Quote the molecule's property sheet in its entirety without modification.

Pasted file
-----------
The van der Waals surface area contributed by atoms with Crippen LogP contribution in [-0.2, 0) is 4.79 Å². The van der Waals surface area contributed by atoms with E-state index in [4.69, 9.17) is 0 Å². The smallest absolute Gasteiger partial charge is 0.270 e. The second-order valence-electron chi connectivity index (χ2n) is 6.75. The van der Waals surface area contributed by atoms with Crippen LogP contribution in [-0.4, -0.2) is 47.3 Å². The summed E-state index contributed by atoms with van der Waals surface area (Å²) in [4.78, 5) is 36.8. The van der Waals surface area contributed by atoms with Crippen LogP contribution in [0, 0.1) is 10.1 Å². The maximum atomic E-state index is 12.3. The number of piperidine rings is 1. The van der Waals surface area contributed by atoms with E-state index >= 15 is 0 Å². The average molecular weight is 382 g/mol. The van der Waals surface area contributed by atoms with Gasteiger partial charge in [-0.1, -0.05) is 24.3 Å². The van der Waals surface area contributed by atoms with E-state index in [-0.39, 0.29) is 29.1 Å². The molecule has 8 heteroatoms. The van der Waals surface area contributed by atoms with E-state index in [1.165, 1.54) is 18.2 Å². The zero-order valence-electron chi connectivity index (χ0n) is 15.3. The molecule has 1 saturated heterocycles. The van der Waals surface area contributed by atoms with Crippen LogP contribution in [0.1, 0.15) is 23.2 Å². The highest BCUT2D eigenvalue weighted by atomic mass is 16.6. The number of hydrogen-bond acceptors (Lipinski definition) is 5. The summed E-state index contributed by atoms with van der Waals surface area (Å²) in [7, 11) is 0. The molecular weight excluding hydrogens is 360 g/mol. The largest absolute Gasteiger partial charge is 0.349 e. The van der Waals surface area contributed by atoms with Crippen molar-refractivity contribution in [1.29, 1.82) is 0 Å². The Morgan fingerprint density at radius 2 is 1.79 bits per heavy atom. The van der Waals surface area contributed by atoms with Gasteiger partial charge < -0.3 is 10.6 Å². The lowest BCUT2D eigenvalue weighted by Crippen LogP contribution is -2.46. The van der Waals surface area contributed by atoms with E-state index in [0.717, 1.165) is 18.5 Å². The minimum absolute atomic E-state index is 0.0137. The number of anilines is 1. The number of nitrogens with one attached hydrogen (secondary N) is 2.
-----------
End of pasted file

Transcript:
The van der Waals surface area contributed by atoms with Crippen LogP contribution in [-0.2, 0) is 4.79 Å². The van der Waals surface area contributed by atoms with E-state index in [4.69, 9.17) is 0 Å². The smallest absolute Gasteiger partial charge is 0.270 e. The second-order valence-electron chi connectivity index (χ2n) is 6.75. The van der Waals surface area contributed by atoms with Crippen LogP contribution in [-0.4, -0.2) is 47.3 Å². The summed E-state index contributed by atoms with van der Waals surface area (Å²) in [4.78, 5) is 36.8. The van der Waals surface area contributed by atoms with Crippen LogP contribution in [0, 0.1) is 10.1 Å². The maximum atomic E-state index is 12.3. The number of piperidine rings is 1. The van der Waals surface area contributed by atoms with E-state index >= 15 is 0 Å². The average molecular weight is 382 g/mol. The van der Waals surface area contributed by atoms with Gasteiger partial charge in [-0.1, -0.05) is 24.3 Å². The van der Waals surface area contributed by atoms with E-state index in [-0.39, 0.29) is 29.1 Å². The molecule has 8 heteroatoms. The van der Waals surface area contributed by atoms with E-state index in [1.165, 1.54) is 18.2 Å². The zero-order valence-electron chi connectivity index (χ0n) is 15.3. The molecule has 1 saturated heterocycles. The van der Waals surface area contributed by atoms with Crippen LogP contribution in [0.1, 0.15) is 23.2 Å². The highest BCUT2D eigenvalue weighted by atomic mass is 16.6. The number of hydrogen-bond acceptors (Lipinski definition) is 5. The summed E-state index contributed by atoms with van der Waals surface area (Å²) in [7, 11) is 0. The molecular weight excluding hydrogens is 360 g/mol. The largest absolute Gasteiger partial charge is 0.349 e. The van der Waals surface area contributed by atoms with Crippen molar-refractivity contribution in [1.29, 1.82) is 0 Å². The Morgan fingerprint density at radius 2 is 1.79 bits per heavy atom. The van der Waals surface area contributed by atoms with Gasteiger partial charge < -0.3 is 10.6 Å². The lowest BCUT2D eigenvalue weighted by Crippen LogP contribution is -2.46. The van der Waals surface area contributed by atoms with E-state index in [0.717, 1.165) is 18.5 Å². The minimum absolute atomic E-state index is 0.0137. The number of anilines is 1. The number of nitrogens with one attached hydrogen (secondary N) is 2.